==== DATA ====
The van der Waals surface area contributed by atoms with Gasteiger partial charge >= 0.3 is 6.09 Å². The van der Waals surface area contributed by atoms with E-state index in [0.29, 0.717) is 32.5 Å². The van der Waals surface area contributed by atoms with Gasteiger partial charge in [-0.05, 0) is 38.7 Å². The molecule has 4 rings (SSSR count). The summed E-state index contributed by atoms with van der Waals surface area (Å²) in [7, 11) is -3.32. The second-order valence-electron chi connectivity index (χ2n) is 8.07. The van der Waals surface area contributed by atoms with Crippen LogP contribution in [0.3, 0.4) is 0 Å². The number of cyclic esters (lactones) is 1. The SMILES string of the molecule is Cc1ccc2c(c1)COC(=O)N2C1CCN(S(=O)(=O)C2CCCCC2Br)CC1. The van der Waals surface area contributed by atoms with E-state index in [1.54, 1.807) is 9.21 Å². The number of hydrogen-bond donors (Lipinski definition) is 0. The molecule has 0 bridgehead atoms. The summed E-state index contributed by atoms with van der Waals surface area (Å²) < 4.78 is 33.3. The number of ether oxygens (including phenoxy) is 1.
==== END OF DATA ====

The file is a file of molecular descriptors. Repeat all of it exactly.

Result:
The van der Waals surface area contributed by atoms with Gasteiger partial charge >= 0.3 is 6.09 Å². The van der Waals surface area contributed by atoms with E-state index in [0.29, 0.717) is 32.5 Å². The van der Waals surface area contributed by atoms with Gasteiger partial charge in [-0.05, 0) is 38.7 Å². The molecule has 4 rings (SSSR count). The summed E-state index contributed by atoms with van der Waals surface area (Å²) in [7, 11) is -3.32. The second-order valence-electron chi connectivity index (χ2n) is 8.07. The van der Waals surface area contributed by atoms with Crippen LogP contribution in [0.3, 0.4) is 0 Å². The number of cyclic esters (lactones) is 1. The SMILES string of the molecule is Cc1ccc2c(c1)COC(=O)N2C1CCN(S(=O)(=O)C2CCCCC2Br)CC1. The van der Waals surface area contributed by atoms with E-state index in [1.54, 1.807) is 9.21 Å². The number of hydrogen-bond donors (Lipinski definition) is 0. The molecule has 0 bridgehead atoms. The summed E-state index contributed by atoms with van der Waals surface area (Å²) < 4.78 is 33.3. The number of ether oxygens (including phenoxy) is 1.